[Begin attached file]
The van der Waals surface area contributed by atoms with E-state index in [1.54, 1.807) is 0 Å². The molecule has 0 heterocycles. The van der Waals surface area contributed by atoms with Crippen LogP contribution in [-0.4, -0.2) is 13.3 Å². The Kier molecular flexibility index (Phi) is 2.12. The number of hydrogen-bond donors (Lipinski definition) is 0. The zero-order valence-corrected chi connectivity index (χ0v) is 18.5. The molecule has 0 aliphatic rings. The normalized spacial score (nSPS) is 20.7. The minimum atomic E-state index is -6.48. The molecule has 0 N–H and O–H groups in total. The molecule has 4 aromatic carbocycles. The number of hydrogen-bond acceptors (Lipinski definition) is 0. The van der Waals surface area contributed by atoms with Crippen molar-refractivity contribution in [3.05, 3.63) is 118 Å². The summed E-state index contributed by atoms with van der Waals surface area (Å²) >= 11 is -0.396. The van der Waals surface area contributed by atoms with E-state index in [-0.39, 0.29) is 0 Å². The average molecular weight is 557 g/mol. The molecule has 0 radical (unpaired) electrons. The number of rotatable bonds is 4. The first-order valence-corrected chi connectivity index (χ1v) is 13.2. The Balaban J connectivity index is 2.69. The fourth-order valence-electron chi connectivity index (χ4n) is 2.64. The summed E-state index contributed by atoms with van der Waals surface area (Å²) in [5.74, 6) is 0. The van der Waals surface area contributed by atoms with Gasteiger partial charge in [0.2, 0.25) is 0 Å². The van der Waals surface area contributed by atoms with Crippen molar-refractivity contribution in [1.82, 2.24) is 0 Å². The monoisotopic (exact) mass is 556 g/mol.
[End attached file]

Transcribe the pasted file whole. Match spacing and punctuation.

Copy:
The van der Waals surface area contributed by atoms with E-state index in [1.54, 1.807) is 0 Å². The molecule has 0 heterocycles. The van der Waals surface area contributed by atoms with Crippen LogP contribution in [-0.4, -0.2) is 13.3 Å². The Kier molecular flexibility index (Phi) is 2.12. The number of hydrogen-bond donors (Lipinski definition) is 0. The zero-order valence-corrected chi connectivity index (χ0v) is 18.5. The molecule has 0 aliphatic rings. The normalized spacial score (nSPS) is 20.7. The minimum atomic E-state index is -6.48. The molecule has 0 N–H and O–H groups in total. The molecule has 4 aromatic carbocycles. The number of hydrogen-bond acceptors (Lipinski definition) is 0. The van der Waals surface area contributed by atoms with Crippen molar-refractivity contribution in [3.05, 3.63) is 118 Å². The summed E-state index contributed by atoms with van der Waals surface area (Å²) >= 11 is -0.396. The van der Waals surface area contributed by atoms with E-state index in [-0.39, 0.29) is 0 Å². The average molecular weight is 557 g/mol. The molecule has 0 radical (unpaired) electrons. The number of rotatable bonds is 4. The first-order valence-corrected chi connectivity index (χ1v) is 13.2. The Balaban J connectivity index is 2.69. The fourth-order valence-electron chi connectivity index (χ4n) is 2.64. The summed E-state index contributed by atoms with van der Waals surface area (Å²) in [5.74, 6) is 0. The van der Waals surface area contributed by atoms with Gasteiger partial charge in [0.2, 0.25) is 0 Å². The van der Waals surface area contributed by atoms with Crippen molar-refractivity contribution in [1.82, 2.24) is 0 Å². The monoisotopic (exact) mass is 556 g/mol.